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April 21, 1971

UNITED STATES of America ex rel. Samuel WOODS, Jr.,
Alfred RUNDLE, Supt.

Hannum, District Judge.

The opinion of the court was delivered by: HANNUM

HANNUM, District Judge.

 Presently before the court is a petition for writ of habeas corpus in which relator, Samuel Woods, Jr., attacks his convictions for burglary, robbery, armed robbery and assault and battery, No. 223, February Term, 1968, Criminal Actions 390-391, and No. 224, February Term, 1968, Criminal Actions 384-386, Court of Common Pleas, Criminal Division, Montgomery County, Pennsylvania.

 The grounds upon which relator contends that his present incarceration is unlawful are: (1) that the in-court identifications by the robbery victims were based upon identifications of relator made at a pretrial lineup when relator was unrepresented by counsel; (2) that the trial court improperly commented in its charge upon relator's failure to testify; (3) that his conviction by a jury composed of less than twelve persons denied him both due process and equal protection of the law; and (4) that the testimony surrounding the prearrest photographic identification of relator "appraised the jury of his prior [criminal] record and violated his rights thereby".

 Two separate events form the basis for the offenses of which a jury found relator guilty. Both events involve the burglary of gasoline service stations and the armed robbery of attending personnel. The first service station robbery occurred on January 19, 1968, and the second occurred on February 16, 1968.

 The evidence at the pretrial hearing on defendant's motion to suppress the identifications established that on Saturday, February 17, 1968, the day following the second service station robbery, a Springfield Township police official took approximately one hundred and fifty (150) photographs to the service station where the three robbery victims each separately examined them for possible identification of the individual who had perpetrated the burglary and robberies. Each separately identified a 1963 photograph of the relator, although two of the robbery victims weren't positive.

 The investigating officer thereafter obtained on Monday, February 19, 1968, from the Philadelphia Police Department a more recent photograph of relator taken on December 12, 1967. On Tuesday morning, February 20, 1968, the investigating officer placed this photograph among a group of approximately 25 to 30 other photographs and again proceeded to the service station for the purpose of determining whether the three robbery victims could possibly identify the person who had robbed them. Again each separately examined the group of photographs and each separately made a positive identification of relator as the robber in question.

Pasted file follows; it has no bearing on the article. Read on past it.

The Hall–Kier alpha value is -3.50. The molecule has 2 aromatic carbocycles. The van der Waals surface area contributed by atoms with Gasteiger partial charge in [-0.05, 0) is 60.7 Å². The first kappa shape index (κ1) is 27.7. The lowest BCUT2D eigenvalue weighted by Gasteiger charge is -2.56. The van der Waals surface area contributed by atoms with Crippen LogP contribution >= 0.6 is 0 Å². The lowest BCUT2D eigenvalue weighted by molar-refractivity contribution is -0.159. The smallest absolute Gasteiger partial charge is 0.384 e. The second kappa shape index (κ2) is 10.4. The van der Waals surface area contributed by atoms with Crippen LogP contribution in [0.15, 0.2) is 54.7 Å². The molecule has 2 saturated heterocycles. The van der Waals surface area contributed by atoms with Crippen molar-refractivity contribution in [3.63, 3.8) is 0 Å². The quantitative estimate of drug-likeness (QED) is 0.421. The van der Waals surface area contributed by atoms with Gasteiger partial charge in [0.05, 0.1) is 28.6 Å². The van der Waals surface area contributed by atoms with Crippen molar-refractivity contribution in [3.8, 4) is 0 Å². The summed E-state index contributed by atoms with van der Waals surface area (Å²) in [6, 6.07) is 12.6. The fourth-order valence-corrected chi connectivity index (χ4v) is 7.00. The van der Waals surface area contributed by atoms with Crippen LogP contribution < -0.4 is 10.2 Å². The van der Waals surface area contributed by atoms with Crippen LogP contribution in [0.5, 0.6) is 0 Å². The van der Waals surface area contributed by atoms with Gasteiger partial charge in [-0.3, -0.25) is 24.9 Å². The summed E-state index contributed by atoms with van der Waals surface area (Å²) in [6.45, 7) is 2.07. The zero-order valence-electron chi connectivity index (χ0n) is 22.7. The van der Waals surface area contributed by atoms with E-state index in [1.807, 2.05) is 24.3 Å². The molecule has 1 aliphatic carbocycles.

On February 21, 1968, a warrant was issued for the arrest of relator for the second service station burglary and the robbery of the three attendants. On the same day, relator was arrested, warned of his rights and, in fact, executed a "waiver of rights" form.

 On February 22, 1968, a lineup was held at the Springfield Township Police Station. The lineup consisted of relator and two other individuals. All of the three men were of the same racial background, general age and physical characteristics. It also appears from the photograph that was taken of the lineup that each was dressed in such a manner that it could not be said that any particular one was unduly and suggestively highlighted.

 Each of the three robbery victims from the second service station separately viewed the lineup and again each separately identified relator as the person who had robbed them.

 While there is some question as to whether relator knowingly and intelligently waived his right to counsel at the lineup, the court need not even discuss it, for it is clear from this record that the pre-arrest photographic identifications of relator by the three robbery victims of the second service station robbery established a sufficiently independent source to subsequently permit them to identify relator in court as the perpetrator of the burglary and robberies. The pre-arrest display of photographs was perfectly proper and conducted in such a manner as to indicate a total absence of suggestiveness. Simmons v. United States, 390 U.S. 377, 88 S. Ct. 967, 19 L. Ed. 2d 1247 (1968); United States v. Wade, 388 U.S. 218, 87 S. Ct. 1926, 18 L. Ed. 2d 1149 (1967); United States v. Zeiler, 427 F.2d 1305 (3d Cir. 1970); United States ex rel. Oliver v. Commonwealth of Pennsylvania, 321 F. Supp. 192 (E.D. Pa. December 28, 1970).

 It is also clear from the facts contained in the record that in-court identification of relator by the victim of the first service station robbery was based upon a source that was sufficiently independent from the observation made at the lineup. In support of this it appears that the robbery itself occurred only approximately one month prior to the lineup; the victim spoke with and observed the robber for approximately ten (10) minutes during the course of the robbery; there had been no prior failure to identify relator as the robber; and the identification of relator at the lineup was both immediate and positive.

 Although relator did not have counsel at the lineup, it appears from the photograph taken at the lineup and the testimony concerning the manner in which the lineup was conducted that it was fair and free from undue influence or suggestiveness. Cf. United States v. Wade, supra; United States v. Shannon, 424 ...

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